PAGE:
CV disease is a major cause of morbidity and mortality following solid organ transplantation in adults. While the prevalence of multiple cardiometabolic risk factors is increased in pediatric solid organ transplant recipients, it is not clear whether they have subclinical CV changes. cIMT, central pWV, and CAC are indicative of subclinical CV disease, and, in adults, predict future CV events. The objective of this systematic review and meta-analysis was to investigate the prevalence of subclinical CV changes, as measured by cIMT, pWV, and CAC among pediatric solid organ transplant recipients. We searched MEDLINE® and EMBASE and conducted meta-analysis for studies that evaluated cIMT, central pWV, and CAC among pediatric solid organ transplant recipients (kidney, lung, intestine and liver). The search identified nine eligible studies that included a total of 259 patients and 685 healthy controls. Eight studies reported on kidney transplant recipients and one study on a combined cohort of kidney and liver transplant recipients. The mean cIMT of transplant recipients was significantly higher than that of healthy controls (mean difference = 0.05 mm, 95% CI 0.02-0.07; p <0.0001) with an estimated pooled prevalence of elevated cIMT of 56.0% (95% CI 17.0-95.0). The one study that assessed pWV showed increased vascular stiffness in transplant recipients compared to healthy controls. No studies assessing for CAC were found. There were limited data regarding subclinical CV disease following pediatric solid organ transplantation. In conclusion, kidney transplantation in childhood is associated with a higher prevalence of subclinical CV changes compared to healthy children. Longitudinal studies are needed to determine whether children have increased CV morbidity and mortality after transplantation.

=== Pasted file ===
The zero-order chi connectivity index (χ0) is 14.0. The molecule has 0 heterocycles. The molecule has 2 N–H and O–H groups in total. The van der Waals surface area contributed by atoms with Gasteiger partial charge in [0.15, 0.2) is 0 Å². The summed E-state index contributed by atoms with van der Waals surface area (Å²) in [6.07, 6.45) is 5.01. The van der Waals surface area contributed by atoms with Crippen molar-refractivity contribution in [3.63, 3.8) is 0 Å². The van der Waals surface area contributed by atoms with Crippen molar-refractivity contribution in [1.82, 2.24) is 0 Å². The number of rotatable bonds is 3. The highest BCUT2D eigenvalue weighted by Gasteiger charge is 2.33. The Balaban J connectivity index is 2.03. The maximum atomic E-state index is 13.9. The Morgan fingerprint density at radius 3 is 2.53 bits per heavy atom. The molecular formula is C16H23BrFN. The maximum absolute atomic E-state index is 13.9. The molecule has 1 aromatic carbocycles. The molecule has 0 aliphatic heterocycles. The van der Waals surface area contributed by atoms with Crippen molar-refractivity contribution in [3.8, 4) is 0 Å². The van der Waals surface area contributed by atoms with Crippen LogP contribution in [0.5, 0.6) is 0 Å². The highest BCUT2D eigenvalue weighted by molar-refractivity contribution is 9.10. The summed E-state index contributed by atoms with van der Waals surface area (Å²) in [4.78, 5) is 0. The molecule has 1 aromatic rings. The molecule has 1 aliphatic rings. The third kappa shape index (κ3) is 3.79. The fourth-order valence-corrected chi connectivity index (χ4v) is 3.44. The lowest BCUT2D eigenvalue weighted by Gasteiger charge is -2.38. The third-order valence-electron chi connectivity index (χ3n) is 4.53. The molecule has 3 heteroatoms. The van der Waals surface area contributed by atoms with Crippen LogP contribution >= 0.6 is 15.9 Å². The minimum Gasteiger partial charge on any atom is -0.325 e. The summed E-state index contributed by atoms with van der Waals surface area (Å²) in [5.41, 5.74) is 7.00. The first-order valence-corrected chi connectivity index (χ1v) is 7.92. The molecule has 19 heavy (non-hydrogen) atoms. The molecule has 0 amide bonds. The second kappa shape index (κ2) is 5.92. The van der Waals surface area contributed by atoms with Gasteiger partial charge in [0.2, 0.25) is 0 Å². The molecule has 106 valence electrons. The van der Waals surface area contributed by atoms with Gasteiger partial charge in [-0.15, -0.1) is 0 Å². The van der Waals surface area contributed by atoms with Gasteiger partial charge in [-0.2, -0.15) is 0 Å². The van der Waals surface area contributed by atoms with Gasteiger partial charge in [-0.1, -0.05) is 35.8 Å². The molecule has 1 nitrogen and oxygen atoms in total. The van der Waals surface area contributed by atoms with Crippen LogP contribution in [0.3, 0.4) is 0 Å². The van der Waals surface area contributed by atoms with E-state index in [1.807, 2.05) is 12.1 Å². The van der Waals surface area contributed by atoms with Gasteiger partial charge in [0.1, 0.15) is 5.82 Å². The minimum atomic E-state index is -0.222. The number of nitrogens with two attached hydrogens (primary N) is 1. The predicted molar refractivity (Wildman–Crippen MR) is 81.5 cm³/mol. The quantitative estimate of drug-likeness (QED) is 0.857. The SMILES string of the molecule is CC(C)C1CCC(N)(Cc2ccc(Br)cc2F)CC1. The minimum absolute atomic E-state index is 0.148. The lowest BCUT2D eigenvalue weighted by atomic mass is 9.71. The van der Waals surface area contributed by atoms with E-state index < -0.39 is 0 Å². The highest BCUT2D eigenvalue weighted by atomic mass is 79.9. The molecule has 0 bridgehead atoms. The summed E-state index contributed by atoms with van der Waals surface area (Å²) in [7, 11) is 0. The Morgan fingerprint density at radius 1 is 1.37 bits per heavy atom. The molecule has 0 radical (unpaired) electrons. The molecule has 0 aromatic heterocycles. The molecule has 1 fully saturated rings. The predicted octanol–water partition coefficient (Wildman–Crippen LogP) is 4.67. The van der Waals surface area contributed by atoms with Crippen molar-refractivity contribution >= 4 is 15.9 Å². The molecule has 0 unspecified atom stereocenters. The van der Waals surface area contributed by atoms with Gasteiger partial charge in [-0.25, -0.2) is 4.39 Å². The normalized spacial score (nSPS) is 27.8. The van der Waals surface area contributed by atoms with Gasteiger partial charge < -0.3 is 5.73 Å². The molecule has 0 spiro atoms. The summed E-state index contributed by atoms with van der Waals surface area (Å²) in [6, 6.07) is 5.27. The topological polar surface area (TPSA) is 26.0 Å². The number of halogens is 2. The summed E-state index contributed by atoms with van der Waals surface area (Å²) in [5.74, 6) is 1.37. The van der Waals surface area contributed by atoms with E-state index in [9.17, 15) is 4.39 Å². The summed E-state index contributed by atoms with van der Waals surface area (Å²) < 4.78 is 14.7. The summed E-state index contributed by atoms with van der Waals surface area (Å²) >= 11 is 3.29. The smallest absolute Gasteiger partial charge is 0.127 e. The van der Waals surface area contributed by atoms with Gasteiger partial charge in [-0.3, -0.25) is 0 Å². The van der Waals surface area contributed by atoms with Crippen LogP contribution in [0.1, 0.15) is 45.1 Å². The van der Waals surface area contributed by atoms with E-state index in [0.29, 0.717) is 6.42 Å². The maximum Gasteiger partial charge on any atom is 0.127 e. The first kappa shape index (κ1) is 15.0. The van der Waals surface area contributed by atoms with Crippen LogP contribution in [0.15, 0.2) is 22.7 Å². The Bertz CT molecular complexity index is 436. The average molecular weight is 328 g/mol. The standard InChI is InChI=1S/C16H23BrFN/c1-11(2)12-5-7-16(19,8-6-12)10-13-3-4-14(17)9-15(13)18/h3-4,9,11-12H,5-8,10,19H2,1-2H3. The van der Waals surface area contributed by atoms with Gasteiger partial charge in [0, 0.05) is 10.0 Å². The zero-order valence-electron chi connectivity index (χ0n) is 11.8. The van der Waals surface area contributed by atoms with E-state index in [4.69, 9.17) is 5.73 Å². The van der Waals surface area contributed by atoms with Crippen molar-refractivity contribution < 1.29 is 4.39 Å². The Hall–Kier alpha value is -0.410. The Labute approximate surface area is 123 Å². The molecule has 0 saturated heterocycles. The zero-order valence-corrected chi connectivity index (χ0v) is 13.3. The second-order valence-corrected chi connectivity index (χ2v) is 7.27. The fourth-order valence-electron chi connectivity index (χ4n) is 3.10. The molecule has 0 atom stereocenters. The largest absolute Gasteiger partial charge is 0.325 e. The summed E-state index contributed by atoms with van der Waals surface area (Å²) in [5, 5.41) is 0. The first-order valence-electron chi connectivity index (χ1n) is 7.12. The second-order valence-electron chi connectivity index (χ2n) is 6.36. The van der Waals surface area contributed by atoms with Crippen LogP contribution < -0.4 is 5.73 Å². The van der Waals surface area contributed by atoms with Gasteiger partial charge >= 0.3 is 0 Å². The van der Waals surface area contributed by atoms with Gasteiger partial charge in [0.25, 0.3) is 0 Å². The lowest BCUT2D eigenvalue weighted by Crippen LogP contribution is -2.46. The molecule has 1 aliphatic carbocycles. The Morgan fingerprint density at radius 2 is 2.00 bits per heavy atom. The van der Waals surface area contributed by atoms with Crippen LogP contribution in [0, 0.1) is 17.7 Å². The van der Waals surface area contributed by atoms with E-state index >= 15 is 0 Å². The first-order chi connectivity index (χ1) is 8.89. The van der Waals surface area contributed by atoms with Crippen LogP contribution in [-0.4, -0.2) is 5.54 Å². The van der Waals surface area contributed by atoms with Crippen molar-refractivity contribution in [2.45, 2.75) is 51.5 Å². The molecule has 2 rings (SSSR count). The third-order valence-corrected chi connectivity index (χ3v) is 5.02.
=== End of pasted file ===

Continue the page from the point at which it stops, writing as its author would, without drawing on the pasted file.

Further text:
- Cardiac transplantation
- Complications of liver transplantation
- Kidney transplantation
- Liver transplantation
ASJC Scopus subject areas
- Pediatrics, Perinatology, and Child Health